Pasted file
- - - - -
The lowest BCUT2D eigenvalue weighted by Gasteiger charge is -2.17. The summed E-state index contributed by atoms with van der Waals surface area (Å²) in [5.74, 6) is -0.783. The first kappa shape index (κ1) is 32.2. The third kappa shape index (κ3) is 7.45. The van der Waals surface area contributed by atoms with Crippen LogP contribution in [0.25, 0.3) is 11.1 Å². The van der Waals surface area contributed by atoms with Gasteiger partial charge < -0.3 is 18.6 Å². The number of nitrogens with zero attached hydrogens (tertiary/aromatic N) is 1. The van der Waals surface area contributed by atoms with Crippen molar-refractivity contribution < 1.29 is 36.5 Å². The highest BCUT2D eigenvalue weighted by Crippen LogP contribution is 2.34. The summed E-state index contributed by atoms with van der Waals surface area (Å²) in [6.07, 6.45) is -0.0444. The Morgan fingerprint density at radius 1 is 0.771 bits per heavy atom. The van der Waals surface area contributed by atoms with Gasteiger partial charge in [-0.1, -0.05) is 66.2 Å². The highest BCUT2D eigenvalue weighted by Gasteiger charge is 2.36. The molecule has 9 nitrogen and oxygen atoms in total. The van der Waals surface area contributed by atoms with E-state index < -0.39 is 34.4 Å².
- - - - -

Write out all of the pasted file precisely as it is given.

The lowest BCUT2D eigenvalue weighted by Gasteiger charge is -2.17. The summed E-state index contributed by atoms with van der Waals surface area (Å²) in [5.74, 6) is -0.783. The first kappa shape index (κ1) is 32.2. The third kappa shape index (κ3) is 7.45. The van der Waals surface area contributed by atoms with Crippen LogP contribution in [0.25, 0.3) is 11.1 Å². The van der Waals surface area contributed by atoms with Gasteiger partial charge < -0.3 is 18.6 Å². The number of nitrogens with zero attached hydrogens (tertiary/aromatic N) is 1. The van der Waals surface area contributed by atoms with Crippen molar-refractivity contribution < 1.29 is 36.5 Å². The highest BCUT2D eigenvalue weighted by Crippen LogP contribution is 2.34. The summed E-state index contributed by atoms with van der Waals surface area (Å²) in [6.07, 6.45) is -0.0444. The Morgan fingerprint density at radius 1 is 0.771 bits per heavy atom. The van der Waals surface area contributed by atoms with Gasteiger partial charge in [-0.1, -0.05) is 66.2 Å². The highest BCUT2D eigenvalue weighted by Gasteiger charge is 2.36. The molecule has 9 nitrogen and oxygen atoms in total. The van der Waals surface area contributed by atoms with E-state index < -0.39 is 34.4 Å².